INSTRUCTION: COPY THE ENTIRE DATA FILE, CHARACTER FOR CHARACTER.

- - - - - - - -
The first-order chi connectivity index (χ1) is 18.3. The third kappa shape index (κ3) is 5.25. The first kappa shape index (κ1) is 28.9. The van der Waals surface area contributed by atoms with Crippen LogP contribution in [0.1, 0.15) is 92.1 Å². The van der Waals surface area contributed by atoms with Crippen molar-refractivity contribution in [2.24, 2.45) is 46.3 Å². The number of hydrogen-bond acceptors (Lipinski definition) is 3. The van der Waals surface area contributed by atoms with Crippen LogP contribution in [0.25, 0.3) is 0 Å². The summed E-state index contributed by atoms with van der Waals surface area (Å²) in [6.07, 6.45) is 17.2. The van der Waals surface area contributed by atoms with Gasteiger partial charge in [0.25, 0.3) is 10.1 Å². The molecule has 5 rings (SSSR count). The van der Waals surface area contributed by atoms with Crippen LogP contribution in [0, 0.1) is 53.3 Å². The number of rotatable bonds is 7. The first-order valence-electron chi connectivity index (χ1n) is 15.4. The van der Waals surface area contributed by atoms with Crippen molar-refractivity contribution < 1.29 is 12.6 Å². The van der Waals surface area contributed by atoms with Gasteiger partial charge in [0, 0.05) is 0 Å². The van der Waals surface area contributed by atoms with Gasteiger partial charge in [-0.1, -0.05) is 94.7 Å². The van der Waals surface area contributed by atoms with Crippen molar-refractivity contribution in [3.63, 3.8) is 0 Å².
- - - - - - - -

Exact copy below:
The first-order chi connectivity index (χ1) is 18.3. The third kappa shape index (κ3) is 5.25. The first kappa shape index (κ1) is 28.9. The van der Waals surface area contributed by atoms with Crippen LogP contribution in [0.1, 0.15) is 92.1 Å². The van der Waals surface area contributed by atoms with Crippen molar-refractivity contribution in [2.24, 2.45) is 46.3 Å². The number of hydrogen-bond acceptors (Lipinski definition) is 3. The van der Waals surface area contributed by atoms with Crippen LogP contribution in [0.25, 0.3) is 0 Å². The summed E-state index contributed by atoms with van der Waals surface area (Å²) in [6.07, 6.45) is 17.2. The van der Waals surface area contributed by atoms with Gasteiger partial charge in [0.25, 0.3) is 10.1 Å². The molecule has 5 rings (SSSR count). The van der Waals surface area contributed by atoms with Crippen LogP contribution in [0, 0.1) is 53.3 Å². The number of rotatable bonds is 7. The first-order valence-electron chi connectivity index (χ1n) is 15.4. The van der Waals surface area contributed by atoms with Crippen molar-refractivity contribution < 1.29 is 12.6 Å². The van der Waals surface area contributed by atoms with Gasteiger partial charge in [0, 0.05) is 0 Å². The van der Waals surface area contributed by atoms with Gasteiger partial charge in [-0.1, -0.05) is 94.7 Å². The van der Waals surface area contributed by atoms with Crippen molar-refractivity contribution in [3.63, 3.8) is 0 Å².